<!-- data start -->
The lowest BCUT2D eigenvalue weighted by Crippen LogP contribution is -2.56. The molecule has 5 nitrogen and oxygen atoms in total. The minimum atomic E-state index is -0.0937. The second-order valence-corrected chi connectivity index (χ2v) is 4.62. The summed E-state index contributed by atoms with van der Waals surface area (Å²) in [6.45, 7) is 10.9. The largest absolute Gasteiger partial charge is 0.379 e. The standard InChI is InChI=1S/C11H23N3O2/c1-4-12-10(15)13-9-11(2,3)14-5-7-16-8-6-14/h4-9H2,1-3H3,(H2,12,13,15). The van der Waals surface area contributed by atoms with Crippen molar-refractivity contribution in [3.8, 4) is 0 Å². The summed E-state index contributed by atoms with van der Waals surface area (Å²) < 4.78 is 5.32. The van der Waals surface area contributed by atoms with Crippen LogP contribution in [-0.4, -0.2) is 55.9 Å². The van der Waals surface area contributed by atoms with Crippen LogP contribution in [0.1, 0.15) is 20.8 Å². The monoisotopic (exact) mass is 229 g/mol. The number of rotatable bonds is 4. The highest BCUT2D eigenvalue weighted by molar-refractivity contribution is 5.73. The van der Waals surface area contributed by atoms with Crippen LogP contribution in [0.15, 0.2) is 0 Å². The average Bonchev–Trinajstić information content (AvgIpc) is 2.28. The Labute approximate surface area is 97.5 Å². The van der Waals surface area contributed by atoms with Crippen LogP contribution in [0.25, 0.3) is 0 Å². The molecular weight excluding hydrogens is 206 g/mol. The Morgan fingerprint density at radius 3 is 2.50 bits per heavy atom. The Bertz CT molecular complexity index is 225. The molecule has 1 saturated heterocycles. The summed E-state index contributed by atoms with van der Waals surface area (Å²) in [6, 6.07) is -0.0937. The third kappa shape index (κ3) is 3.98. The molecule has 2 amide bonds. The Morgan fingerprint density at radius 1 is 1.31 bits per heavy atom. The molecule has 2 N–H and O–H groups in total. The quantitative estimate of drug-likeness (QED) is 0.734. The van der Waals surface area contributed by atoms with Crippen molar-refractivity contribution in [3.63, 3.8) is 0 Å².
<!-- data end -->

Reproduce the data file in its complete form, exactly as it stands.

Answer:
The lowest BCUT2D eigenvalue weighted by Crippen LogP contribution is -2.56. The molecule has 5 nitrogen and oxygen atoms in total. The minimum atomic E-state index is -0.0937. The second-order valence-corrected chi connectivity index (χ2v) is 4.62. The summed E-state index contributed by atoms with van der Waals surface area (Å²) in [6.45, 7) is 10.9. The largest absolute Gasteiger partial charge is 0.379 e. The standard InChI is InChI=1S/C11H23N3O2/c1-4-12-10(15)13-9-11(2,3)14-5-7-16-8-6-14/h4-9H2,1-3H3,(H2,12,13,15). The van der Waals surface area contributed by atoms with Crippen molar-refractivity contribution in [3.8, 4) is 0 Å². The summed E-state index contributed by atoms with van der Waals surface area (Å²) < 4.78 is 5.32. The van der Waals surface area contributed by atoms with Crippen LogP contribution in [-0.4, -0.2) is 55.9 Å². The van der Waals surface area contributed by atoms with Crippen LogP contribution in [0.1, 0.15) is 20.8 Å². The monoisotopic (exact) mass is 229 g/mol. The number of rotatable bonds is 4. The highest BCUT2D eigenvalue weighted by molar-refractivity contribution is 5.73. The van der Waals surface area contributed by atoms with Crippen LogP contribution in [0.15, 0.2) is 0 Å². The average Bonchev–Trinajstić information content (AvgIpc) is 2.28. The Labute approximate surface area is 97.5 Å². The van der Waals surface area contributed by atoms with Crippen LogP contribution in [0.25, 0.3) is 0 Å². The molecular weight excluding hydrogens is 206 g/mol. The Morgan fingerprint density at radius 3 is 2.50 bits per heavy atom. The Bertz CT molecular complexity index is 225. The molecule has 1 saturated heterocycles. The summed E-state index contributed by atoms with van der Waals surface area (Å²) in [6, 6.07) is -0.0937. The third kappa shape index (κ3) is 3.98. The molecule has 2 amide bonds. The Morgan fingerprint density at radius 1 is 1.31 bits per heavy atom. The molecule has 2 N–H and O–H groups in total. The quantitative estimate of drug-likeness (QED) is 0.734. The van der Waals surface area contributed by atoms with Crippen molar-refractivity contribution in [3.63, 3.8) is 0 Å².